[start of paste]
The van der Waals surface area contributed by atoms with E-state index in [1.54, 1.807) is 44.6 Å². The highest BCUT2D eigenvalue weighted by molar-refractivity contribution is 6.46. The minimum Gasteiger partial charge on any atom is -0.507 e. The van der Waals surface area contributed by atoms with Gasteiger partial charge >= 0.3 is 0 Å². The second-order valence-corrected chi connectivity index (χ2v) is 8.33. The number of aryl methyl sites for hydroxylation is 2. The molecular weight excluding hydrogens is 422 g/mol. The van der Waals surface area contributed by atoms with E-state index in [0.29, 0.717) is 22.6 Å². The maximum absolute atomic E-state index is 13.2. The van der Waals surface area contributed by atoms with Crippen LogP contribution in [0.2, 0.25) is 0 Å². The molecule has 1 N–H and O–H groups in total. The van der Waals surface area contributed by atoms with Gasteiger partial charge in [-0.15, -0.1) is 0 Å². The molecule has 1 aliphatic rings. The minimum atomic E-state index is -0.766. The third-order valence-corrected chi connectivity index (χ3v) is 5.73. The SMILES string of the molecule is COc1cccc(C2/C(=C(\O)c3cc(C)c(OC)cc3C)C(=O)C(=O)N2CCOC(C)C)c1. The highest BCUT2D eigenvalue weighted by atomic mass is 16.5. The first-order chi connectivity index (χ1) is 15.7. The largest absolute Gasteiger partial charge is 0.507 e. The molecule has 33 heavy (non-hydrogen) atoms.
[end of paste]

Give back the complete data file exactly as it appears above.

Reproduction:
The van der Waals surface area contributed by atoms with E-state index in [1.54, 1.807) is 44.6 Å². The highest BCUT2D eigenvalue weighted by molar-refractivity contribution is 6.46. The minimum Gasteiger partial charge on any atom is -0.507 e. The van der Waals surface area contributed by atoms with Gasteiger partial charge >= 0.3 is 0 Å². The second-order valence-corrected chi connectivity index (χ2v) is 8.33. The number of aryl methyl sites for hydroxylation is 2. The molecular weight excluding hydrogens is 422 g/mol. The van der Waals surface area contributed by atoms with E-state index in [0.29, 0.717) is 22.6 Å². The maximum absolute atomic E-state index is 13.2. The van der Waals surface area contributed by atoms with Crippen LogP contribution in [0.2, 0.25) is 0 Å². The molecule has 1 N–H and O–H groups in total. The van der Waals surface area contributed by atoms with Gasteiger partial charge in [-0.15, -0.1) is 0 Å². The molecule has 1 aliphatic rings. The minimum atomic E-state index is -0.766. The third-order valence-corrected chi connectivity index (χ3v) is 5.73. The SMILES string of the molecule is COc1cccc(C2/C(=C(\O)c3cc(C)c(OC)cc3C)C(=O)C(=O)N2CCOC(C)C)c1. The highest BCUT2D eigenvalue weighted by atomic mass is 16.5. The first-order chi connectivity index (χ1) is 15.7. The largest absolute Gasteiger partial charge is 0.507 e. The molecule has 33 heavy (non-hydrogen) atoms.